Field of Science

Lymantriidae

Female vapourer Orgyia antiqua with eggs, from here.


Belongs within: Macrolepidoptera.

The Lymantriidae, the tussock moths, are a family of moths that usually lack a proboscis as adults; the larvae often feed on trees.

Characters (from Nielsen & Common 1991): Small to large; ocelli absent; antennae bipectinate to tip in male and usually in female, usually with one to three long terminal setae on each antennal branch; proboscis usually absent; maxillary palps 1-segmented or absent; epiphysis present in male, reduced or absent in female, tibial spurs short, 0-2-4, rarely 0-2-2; females sometimes brachypterous, flightless; fore wing often with areole, R3 and R4 stalked from discal cell or areole, 1A+2A simple; hind wing with Sc diverging from Rs at base but approximated to, and usually connected with, Rs by R1 towards middle of discal cell, rarely fusing with Rs for short distance, Rs and M1 usually stalked, M2 arising nearer to M3 than to M1; thorax and abdomen densely hairy; abdomen with counter-tympanal hood prespiracular, abdominal segment 4 usually with pair of pockets, in female with dense anal tuft. Egg often hemispherical, rounded or subcylindrical, laid in cluster, usually covered in hair-scales from anal tuft. Larva with densely tufted secondary setae, often with four long dense dorsal tufts or with hair-pencils, a coloured dorsal gland on abdominal segment 6 and usually also on 7; external feeders, often arboreal. Pupa stout, hairy, in silken cocoon incorporating larval hairs.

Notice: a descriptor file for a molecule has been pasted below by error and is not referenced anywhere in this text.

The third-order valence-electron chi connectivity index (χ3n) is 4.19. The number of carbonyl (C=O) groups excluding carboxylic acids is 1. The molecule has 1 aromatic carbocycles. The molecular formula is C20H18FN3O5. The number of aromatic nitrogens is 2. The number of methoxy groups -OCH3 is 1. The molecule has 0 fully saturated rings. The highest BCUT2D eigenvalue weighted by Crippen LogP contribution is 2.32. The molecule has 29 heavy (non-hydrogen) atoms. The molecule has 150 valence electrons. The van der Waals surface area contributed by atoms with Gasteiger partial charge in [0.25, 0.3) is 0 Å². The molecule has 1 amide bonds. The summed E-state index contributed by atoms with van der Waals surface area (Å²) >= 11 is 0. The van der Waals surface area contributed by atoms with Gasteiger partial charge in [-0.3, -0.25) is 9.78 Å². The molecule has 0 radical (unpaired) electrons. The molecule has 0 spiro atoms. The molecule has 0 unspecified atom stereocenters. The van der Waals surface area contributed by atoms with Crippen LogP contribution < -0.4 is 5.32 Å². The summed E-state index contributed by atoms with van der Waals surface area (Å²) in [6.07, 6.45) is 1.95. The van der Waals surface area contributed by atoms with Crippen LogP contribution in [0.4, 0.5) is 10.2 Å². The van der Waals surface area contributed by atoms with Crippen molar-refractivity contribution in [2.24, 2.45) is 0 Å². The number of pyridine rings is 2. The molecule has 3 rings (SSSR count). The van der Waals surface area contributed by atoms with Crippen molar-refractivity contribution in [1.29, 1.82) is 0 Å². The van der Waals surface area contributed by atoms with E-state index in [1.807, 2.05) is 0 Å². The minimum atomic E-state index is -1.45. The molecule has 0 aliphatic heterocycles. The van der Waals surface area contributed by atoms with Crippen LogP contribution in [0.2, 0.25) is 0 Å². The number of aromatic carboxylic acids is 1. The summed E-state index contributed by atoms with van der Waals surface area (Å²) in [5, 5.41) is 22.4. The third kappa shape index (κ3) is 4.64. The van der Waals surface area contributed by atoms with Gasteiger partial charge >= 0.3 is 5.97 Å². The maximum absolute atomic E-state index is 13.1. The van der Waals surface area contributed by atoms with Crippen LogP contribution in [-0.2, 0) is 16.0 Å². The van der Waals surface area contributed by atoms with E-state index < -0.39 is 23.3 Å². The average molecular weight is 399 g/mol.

<==Lymantriidae
    |--Laelia obsoleta P27
    |--Euproctes P27
    |--Acyphas chionitis P27
    |--Lymantria KP99
    |    |--L. dispar KP99
    |    `--L. reducta P27
    |--Porthesia P27
    |    |--P. chrysorrhoea YS10
    |    |--P. fimbriata P27
    |    `--P. lutea P27
    `--Orgyia P27
         |--O. antiqua D37
         |--O. australis P27
         |--O. pseudotsugata KP99
         `--O. thyellina D37

*Type species of generic name indicated

REFERENCES

[D37] Dobzhansky, T. 1937. Genetics and the Origin of Species. Columbia University Press: New York.

[KP99] Kuzio, J., M. N. Pearson, S. H. Harwood, C. J. Funk, J. T. Evans, J. M. Slavicek & G. F. Rohrmann. 1999. Sequence and analysis of the genome of a baculovirus pathogenic for Lymantria dispar. Virology 253: 17-34.

Nielsen, E. S., & I. F. B. Common. 1991. Lepidoptera. In: CSIRO. The Insects of Australia, 2nd ed., vol. 2, pp. 817-915. Melbourne University Press.

[P27] Philpott, A. 1927. The maxillae in the Lepidoptera. Transactions and Proceedings of the New Zealand Institute 57: 721-746.

[YS10] Yefremova, Z. A. & I. S. Strakhova. 2010. A review of the species of the genus Elasmus Westwood (Hymenoptera, Eulophidae) from Russia and neighboring countries. Entomologicheskoe Obozrenie 89 (3): 634-661.

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